Tekmira Pharmaceuticals this week released its first-quarter financial results, just two weeks after having been spun out of Inex Pharmaceuticals with essentially all of the former company’s operations and assets, posting a profit on revenues from collaborations.
During a conference call to discuss the firm’s first-quarter performance, Tekmira President and CEO Tim Ruane (who held similar positions at Inex) also provided an update on the company’s nascent RNAi drug efforts, stating that the company expects to announce its first of three planned siRNA projects this year.
Earlier this year, as Inex, Tekmira acquired the right to develop three siRNA-based drugs using Alnylam Pharmaceuticals’ intellectual property as part of a broader partnership between the companies under which Alnylam has exclusive rights to Tekmira’s liposomal drug-delivery technology for RNAi therapeutic applications (see RNAi News, 7/20/2006 and 1/11/2007).
“The guidance we’ve given … is that by the end of the year we will execute on at least one of the siRNA draft choices,” Ruane said during the call. “It’s difficult to predict whether that will be sooner or later [in 2007, but] we’re committed to doing it at least by the end of the year.”
He added that Tekmira is evaluating a “a wide variety of gene targets … and [is] talking with a wide variety of academic institutions and everything from small-cap biotech companies to large pharma to … evaluate” its choices.
Although he did not provide any clues as to what kinds of indications Tekmira is considering as part of the target-evaluation process, Alnylam has said before that it limits the licenses it provides to its IP for therapeutic development to disease areas outside of its strategic focus.
Among Alnylam’s current pipeline candidates are RNAi drugs for respiratory syncytial virus, influenza, hypercholesterolemia, liver cancer, progressive multifocal leukoencephalopathy, spinal cord injury, Parkinson’s disease, neuropathic pain, and cystic fibrosis, as well as a number of undisclosed indications with collaborators.
Ruane also commented on Tekmira’s ongoing legal battle with Inex’s former subsidiary Protiva Biotherapeutics over the ownership of its core delivery technology, stating that the litigation “really has not progressed … since [Protiva] filed suit on us in March 2006.”
Protiva was spun out of Inex in 2001 to develop a gene-delivery technology for cancer and inflammatory diseases. That technology was developed into what Protiva calls SNALPs —essentially nucleic acids encapsulated by cationic and fusogenic lipids, which are surrounded by a polyethylene glycol coating to prevent clearance of the positively charged cationic lipid from the bloodstream.
Protiva began shopping the technology to potential licensees for use in delivering therapeutic RNAi molecules, and landed Sirna Therapeutics as a partner in 2005. That alliance fell apart about a year later when Sirna sued Protiva for fraud and breach of contract, alleging that Protiva did not own the rights to SNALPs for RNAi applications and that their alliance was therefore terminated (see RNAi News, 3/2/2006).
Instead, Sirna claimed, those rights remained with Inex.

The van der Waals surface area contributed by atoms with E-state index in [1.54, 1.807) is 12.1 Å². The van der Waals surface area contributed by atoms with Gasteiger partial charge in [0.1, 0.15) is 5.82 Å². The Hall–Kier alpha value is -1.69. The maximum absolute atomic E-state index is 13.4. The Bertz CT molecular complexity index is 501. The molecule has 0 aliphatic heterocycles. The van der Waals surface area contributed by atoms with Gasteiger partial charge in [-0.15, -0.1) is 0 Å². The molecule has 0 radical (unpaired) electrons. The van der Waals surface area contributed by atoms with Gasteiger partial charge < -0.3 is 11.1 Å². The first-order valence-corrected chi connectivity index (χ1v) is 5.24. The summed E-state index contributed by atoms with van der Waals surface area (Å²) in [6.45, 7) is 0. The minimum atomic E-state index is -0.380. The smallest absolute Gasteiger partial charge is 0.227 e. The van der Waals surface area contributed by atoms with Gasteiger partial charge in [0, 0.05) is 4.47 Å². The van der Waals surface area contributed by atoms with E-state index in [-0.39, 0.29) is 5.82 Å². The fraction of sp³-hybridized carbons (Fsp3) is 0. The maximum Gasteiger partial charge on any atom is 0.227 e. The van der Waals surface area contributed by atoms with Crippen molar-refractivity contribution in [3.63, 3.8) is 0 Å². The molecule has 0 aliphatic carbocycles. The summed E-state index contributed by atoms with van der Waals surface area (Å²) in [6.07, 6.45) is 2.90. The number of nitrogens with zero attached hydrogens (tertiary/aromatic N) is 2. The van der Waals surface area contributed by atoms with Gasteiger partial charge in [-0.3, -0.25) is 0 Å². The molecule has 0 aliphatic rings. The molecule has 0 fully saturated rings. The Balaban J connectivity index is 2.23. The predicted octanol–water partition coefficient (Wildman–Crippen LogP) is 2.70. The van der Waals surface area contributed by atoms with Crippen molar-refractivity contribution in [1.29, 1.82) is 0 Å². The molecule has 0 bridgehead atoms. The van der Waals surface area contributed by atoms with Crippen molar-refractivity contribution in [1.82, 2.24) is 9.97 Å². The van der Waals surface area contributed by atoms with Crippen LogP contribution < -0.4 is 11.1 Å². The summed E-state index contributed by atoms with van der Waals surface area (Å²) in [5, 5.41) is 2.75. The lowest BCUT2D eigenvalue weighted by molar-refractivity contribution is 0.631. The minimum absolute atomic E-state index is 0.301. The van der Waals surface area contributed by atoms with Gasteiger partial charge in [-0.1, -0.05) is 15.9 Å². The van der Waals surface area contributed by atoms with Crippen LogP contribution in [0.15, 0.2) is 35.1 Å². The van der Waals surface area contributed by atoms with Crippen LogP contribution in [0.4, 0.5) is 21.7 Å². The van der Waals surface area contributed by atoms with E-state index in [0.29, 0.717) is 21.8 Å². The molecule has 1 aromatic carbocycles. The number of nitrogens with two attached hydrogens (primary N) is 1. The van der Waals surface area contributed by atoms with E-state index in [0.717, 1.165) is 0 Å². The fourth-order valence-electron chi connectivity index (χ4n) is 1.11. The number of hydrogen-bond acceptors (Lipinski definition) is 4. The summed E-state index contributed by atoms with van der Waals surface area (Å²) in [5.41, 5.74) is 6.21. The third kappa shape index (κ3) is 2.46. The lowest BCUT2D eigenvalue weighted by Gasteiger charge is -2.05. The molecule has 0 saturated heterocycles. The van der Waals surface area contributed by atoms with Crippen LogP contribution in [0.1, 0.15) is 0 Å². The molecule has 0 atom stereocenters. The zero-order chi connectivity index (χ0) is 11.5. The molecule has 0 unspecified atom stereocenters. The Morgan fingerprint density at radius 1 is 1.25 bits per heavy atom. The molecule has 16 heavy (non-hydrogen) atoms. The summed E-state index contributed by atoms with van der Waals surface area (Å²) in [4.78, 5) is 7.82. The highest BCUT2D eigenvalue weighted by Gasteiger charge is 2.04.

Since then, Sirna (which is now a subsidiary of Merck) has countersued Protiva, while Protiva has filed lawsuits in both Canada and the US charging Tekmira, as Inex, inappropriately made claims it owned the SNALP technology (see RNAi News, 9/14/2006).
“There has been no date for court made in 2007, so we don’t think [the Protiva dispute] is, at this point, a 2007 event, if at all.”
This alleged interference, according to Protiva, led to the end of its deal with Sirna and scared away Alnylam as a possible collaborator.
According to Ruane, because its dispute with Protiva has been in a holding pattern, it is “really not an operational or financial focus of [Tekmira]. … There has been no date for court made in 2007, so we don’t think this is, at this point, a 2007 event, if at all,” he said during the conference call.
“However, we’ve maintained all along that we’re very comfortable with our legal status, our contractual status, and our rights versus the original spinout of Protiva from Inex and how all those rights fully transfer to Tekmira,” he added. “We will continue to fully exert all of our contractual rights as we are granted … to force Protiva to comply with the full rights and conditions of all of the agreements.”
Officials from Protiva were unavailable for comment.
For the first quarter, Tekmira posted a net profit of Cdn$700,000 ($636,034), or Cdn$0.02 per share, versus a year-ago loss of Cdn$3.9 million, or Cdn$0.10 per share.
Driving the company’s earnings was an increase in revenues, to Cdn$2.9 million from Cdn$100,000 in the first quarter a year earlier, from collaborations with partners including Alnylam.
Tekmira’s research and development spending in the first quarter fell to Cdn$1.2 million from Cdn$1.3 million in the same period last year, reflecting a drop in salary expenses with fewer options being issued in the quarter. Tekmira’s R&D staff increased by 11 employees to 28 in the quarter, but the growth occurred toward the end of the three-month period and had little impact on the financials.
Tekmira’s first-quarter general and administrative costs, meanwhile, dropped to Cdn$900,000 from Cdn$1.1 million in the same period of 2006.
As of March 31, Tekmira had cash and cash equivalents totaling Cdn$27.5 million ($25 million).